> about these issues with people with whom we are
      > comfortable...others on
      > this list.
      > I also wanted to let you know that the messages
      > about heart murmurs and
      > high cholesterol at an early age were very
      > meaningful and enlightening to
      > my sisters who also have these problems. It was
      > important for them too
      > to read that someone else had something similar and
      > was coping with it.
      > Since the beginning, I have been wondering about
      > another aspect of these
      > medical issues. As I am not a physician,
      > geneticist, nor statistician, I
      > cannot state anything definitive: however, having
      > studied a little on the
      > history of the Texas Czechs and our European
      > ancestors, it is easy to
      > see, at least for me, how "pockets" of medical
      > problems could have
      > developed. Some of the contributing factors would
      > have been:
      > 1. the feudal system in Europe which kept families
      > in the same
      > geographic areas for generation after generation;
      > 2. the custom of marrying someone who lived within
      > five to ten miles of
      > where ones family lived; and,
      > 3. environmental conditions which killed of great
      > numbers (plague,
      > flooding, famine) and decreased the variety in the
      > gene pool and general
      > health standards which would have stayed consistent
      > (if not decay) from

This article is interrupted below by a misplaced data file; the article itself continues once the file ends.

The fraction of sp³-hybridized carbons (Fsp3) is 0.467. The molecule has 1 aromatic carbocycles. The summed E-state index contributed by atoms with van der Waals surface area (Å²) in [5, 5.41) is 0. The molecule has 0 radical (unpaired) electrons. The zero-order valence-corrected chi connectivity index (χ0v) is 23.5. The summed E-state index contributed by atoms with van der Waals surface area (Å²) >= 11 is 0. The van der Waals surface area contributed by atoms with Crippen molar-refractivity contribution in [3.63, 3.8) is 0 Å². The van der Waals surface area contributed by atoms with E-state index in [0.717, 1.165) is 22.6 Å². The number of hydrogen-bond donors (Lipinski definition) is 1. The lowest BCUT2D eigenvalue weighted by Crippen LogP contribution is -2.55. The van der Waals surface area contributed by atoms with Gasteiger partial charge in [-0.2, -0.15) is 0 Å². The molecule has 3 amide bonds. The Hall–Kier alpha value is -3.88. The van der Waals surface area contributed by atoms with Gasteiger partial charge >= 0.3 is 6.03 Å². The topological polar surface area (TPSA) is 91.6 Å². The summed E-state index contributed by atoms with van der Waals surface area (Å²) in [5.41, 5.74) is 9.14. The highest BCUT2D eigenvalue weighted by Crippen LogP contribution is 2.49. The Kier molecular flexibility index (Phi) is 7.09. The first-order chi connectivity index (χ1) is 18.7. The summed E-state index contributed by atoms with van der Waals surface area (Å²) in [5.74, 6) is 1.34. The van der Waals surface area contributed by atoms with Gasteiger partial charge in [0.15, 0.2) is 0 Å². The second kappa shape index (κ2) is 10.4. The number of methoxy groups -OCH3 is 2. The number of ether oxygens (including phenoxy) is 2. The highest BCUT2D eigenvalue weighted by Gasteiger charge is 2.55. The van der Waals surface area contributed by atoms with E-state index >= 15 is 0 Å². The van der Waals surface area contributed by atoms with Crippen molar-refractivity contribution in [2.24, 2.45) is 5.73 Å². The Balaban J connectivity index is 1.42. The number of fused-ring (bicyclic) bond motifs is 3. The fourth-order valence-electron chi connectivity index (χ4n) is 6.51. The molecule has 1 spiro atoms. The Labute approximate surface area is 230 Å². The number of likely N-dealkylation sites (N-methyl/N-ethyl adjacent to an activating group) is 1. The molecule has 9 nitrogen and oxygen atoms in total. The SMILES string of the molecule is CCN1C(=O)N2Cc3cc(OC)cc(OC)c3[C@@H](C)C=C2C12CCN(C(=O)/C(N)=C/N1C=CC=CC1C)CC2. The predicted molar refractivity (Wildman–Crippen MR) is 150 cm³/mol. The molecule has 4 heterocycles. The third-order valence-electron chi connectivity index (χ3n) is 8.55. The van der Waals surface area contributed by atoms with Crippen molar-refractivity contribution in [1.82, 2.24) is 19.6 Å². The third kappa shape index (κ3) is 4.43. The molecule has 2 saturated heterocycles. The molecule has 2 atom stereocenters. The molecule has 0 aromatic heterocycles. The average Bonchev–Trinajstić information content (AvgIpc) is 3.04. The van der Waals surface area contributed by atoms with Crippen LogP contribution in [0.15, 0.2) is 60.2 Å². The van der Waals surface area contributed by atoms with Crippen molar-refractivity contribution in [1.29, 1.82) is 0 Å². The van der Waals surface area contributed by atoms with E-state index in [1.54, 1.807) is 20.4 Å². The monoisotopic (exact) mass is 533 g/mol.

> generation to generation.
      > Next add to this the fact the most of our ancestors
      > lived in the same
      > areas of Bohemia and/or Moravia and immigrated to
      > the United States in a
      > fairly tight time frame. ANd, it seems to me that
      > enough of our people
      > came from the same areas to again form clusters here
      > in Texas which were
      > still fairly close in genetic-make up as we had in
      > Europe.
      > Finally, top it all off with a consequence of
      > sticking with our ethnic
      > identity...marrying other Texas Czechs almost
      > exclusively for...say, what
      > four or five generations!
      > I would think this sort of magnification of medical
      > problem exists in
      > other ethnic groups. It was just a bit surprising
      > to find it in my own
      > house, so to speak.
      > I have been a tad bit reluctant to mention all this
      > because I would hate
      > to get started a round of Czech jokes similar to the
      > "redneck one"'...you
      > know,...going to family reunions to look for a date
      > (ouch!)"...but I do
      > think the theory does tend to explain what we are
      > discussing.
      > And yes, for the record, depression runs strong in
      > at least one of my
      > Czech family lines.
      > Susan
      > Juno offers FREE or PREMIUM Internet access for
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      > Join Juno today! For your FREE software, visit: